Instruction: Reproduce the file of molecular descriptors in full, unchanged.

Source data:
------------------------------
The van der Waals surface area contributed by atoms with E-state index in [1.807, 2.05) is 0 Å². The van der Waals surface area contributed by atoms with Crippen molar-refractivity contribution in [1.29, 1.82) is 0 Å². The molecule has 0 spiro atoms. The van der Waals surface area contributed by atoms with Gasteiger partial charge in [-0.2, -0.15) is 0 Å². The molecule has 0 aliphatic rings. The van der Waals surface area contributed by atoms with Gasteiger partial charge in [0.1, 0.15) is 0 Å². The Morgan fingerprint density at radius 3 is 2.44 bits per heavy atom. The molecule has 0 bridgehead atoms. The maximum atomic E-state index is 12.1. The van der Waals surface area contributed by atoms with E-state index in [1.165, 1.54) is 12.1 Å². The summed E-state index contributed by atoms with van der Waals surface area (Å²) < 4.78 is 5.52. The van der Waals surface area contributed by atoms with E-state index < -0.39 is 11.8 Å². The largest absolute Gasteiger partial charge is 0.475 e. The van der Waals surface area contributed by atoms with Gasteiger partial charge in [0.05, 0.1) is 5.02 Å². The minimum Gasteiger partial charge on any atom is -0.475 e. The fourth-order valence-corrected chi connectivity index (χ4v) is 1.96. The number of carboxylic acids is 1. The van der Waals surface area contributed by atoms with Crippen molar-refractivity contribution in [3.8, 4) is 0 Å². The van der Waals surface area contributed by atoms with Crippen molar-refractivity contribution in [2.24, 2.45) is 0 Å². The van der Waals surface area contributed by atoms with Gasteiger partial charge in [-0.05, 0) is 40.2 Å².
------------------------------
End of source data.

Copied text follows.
The van der Waals surface area contributed by atoms with E-state index in [1.807, 2.05) is 0 Å². The van der Waals surface area contributed by atoms with Crippen molar-refractivity contribution in [1.29, 1.82) is 0 Å². The molecule has 0 spiro atoms. The van der Waals surface area contributed by atoms with Gasteiger partial charge in [-0.2, -0.15) is 0 Å². The molecule has 0 aliphatic rings. The van der Waals surface area contributed by atoms with Gasteiger partial charge in [0.1, 0.15) is 0 Å². The Morgan fingerprint density at radius 3 is 2.44 bits per heavy atom. The molecule has 0 bridgehead atoms. The maximum atomic E-state index is 12.1. The van der Waals surface area contributed by atoms with E-state index in [1.165, 1.54) is 12.1 Å². The summed E-state index contributed by atoms with van der Waals surface area (Å²) < 4.78 is 5.52. The van der Waals surface area contributed by atoms with E-state index < -0.39 is 11.8 Å². The largest absolute Gasteiger partial charge is 0.475 e. The van der Waals surface area contributed by atoms with Gasteiger partial charge in [0.05, 0.1) is 5.02 Å². The minimum Gasteiger partial charge on any atom is -0.475 e. The fourth-order valence-corrected chi connectivity index (χ4v) is 1.96. The number of carboxylic acids is 1. The van der Waals surface area contributed by atoms with Crippen molar-refractivity contribution in [3.8, 4) is 0 Å². The van der Waals surface area contributed by atoms with Crippen molar-refractivity contribution in [2.24, 2.45) is 0 Å². The van der Waals surface area contributed by atoms with Gasteiger partial charge in [-0.05, 0) is 40.2 Å².